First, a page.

SQM and CSMR 2009

Last week, I was in Kaiserslautern to attend the 2009 version of SQM and CSMR. Both the workshop and the main conference were hosted at Fraunhofer IESE, which turned out to be an excellent host.

All of the conferences I have attended up until now lasted only for a day, so I did not really know what to expect of four days of presentations. I was a little bit afraid that I would not be able to pick up any new information on the last day, but everything turned out to be fine. Every day brought at least two interesting presentations, and definitely one interesting conversation about the current research somebody is doing. I have met several interesting people (who might be interested in doing some research together), and picked up quite a few new ideas. Unfortunately, it is too much to write down all at once, but I will try to post updates on this on a more regular basis.

What I found particularly interesting was the fact that several people mentioned the same two things on various occasions. The first one is that PhD students should not start from scratch when they are implementing their ideas. Although some students are using more generic development frameworks (like for example Eclipse), there are still people out there that start everything from scratch. This does tend to take up a lot of time and usually results in tools that "should be publicly available before I finished my thesis, I just want to clean it up a bit first". I am not really sure how this problem can be solved (and neither did the people at the Industry Panel Discussion), but I do hope that my future tools will not suffer the same fate.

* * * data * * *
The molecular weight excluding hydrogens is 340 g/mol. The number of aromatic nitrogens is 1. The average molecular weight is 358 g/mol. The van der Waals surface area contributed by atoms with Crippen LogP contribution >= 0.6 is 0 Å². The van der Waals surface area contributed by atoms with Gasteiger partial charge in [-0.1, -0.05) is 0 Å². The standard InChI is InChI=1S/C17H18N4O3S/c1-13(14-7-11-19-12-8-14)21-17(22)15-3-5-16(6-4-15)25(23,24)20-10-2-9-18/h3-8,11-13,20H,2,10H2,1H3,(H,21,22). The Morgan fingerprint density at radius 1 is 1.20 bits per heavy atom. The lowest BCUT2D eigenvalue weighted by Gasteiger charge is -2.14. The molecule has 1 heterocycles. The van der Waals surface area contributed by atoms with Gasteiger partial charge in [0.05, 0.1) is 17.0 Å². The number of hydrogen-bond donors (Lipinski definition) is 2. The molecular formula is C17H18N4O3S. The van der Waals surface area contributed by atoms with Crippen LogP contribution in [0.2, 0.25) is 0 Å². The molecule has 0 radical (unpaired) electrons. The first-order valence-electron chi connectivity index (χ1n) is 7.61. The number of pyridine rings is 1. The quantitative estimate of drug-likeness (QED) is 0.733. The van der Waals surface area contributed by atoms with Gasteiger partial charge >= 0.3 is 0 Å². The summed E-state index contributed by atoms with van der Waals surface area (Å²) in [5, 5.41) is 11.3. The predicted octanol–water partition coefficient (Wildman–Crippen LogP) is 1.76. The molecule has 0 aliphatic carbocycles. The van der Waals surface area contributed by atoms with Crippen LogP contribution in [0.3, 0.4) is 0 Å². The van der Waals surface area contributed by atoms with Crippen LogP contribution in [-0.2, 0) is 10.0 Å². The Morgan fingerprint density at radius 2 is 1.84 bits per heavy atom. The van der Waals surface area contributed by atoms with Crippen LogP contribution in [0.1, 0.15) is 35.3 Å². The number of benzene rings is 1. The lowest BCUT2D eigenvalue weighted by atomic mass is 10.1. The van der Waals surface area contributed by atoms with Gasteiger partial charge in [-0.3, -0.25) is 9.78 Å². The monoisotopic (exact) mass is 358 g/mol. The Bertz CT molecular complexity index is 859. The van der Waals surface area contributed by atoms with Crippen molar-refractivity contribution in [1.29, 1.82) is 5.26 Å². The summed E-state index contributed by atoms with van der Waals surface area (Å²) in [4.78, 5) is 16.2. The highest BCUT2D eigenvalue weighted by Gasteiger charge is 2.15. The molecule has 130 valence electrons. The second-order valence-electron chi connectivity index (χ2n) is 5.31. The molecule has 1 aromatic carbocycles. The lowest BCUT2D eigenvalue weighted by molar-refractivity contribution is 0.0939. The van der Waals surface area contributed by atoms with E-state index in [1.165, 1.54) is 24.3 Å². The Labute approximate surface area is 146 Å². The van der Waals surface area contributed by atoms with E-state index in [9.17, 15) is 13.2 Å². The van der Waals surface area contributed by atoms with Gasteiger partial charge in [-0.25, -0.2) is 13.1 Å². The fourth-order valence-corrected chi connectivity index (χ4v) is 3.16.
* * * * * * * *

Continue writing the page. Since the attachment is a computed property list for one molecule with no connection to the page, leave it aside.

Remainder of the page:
The second thing that was repeated a few times is the call for more empirical evidence for the usefulness of ideas and tools. However, the lack of publicly available industrial systems and cost-data makes it hard for the average researcher to provide this evidence. Fortunately, there are ways to overcome this issue. One could, for example, work together with companies that have access to this type of data. Just a matter of sending and e-mail and explain your ideas and needs to the right person I guess... ;)

Migration to the nine-headed monster

After some recent activity on the psat-dev mailinglist I became aware of the (lack of) available builds for php-sat. Even though the development speed is not what I would want it to be (so much fun things to do, so little hours in a day!) I still believe it is important to release early and often.

Fortunately, Eelco Dolstra had some time to migrate php-front, php-sat and php-tools to Hydra, the new Nix-based continuous build system. After some tweaking we now again have access to unstable build for all PSAT-projects. Go Hydra!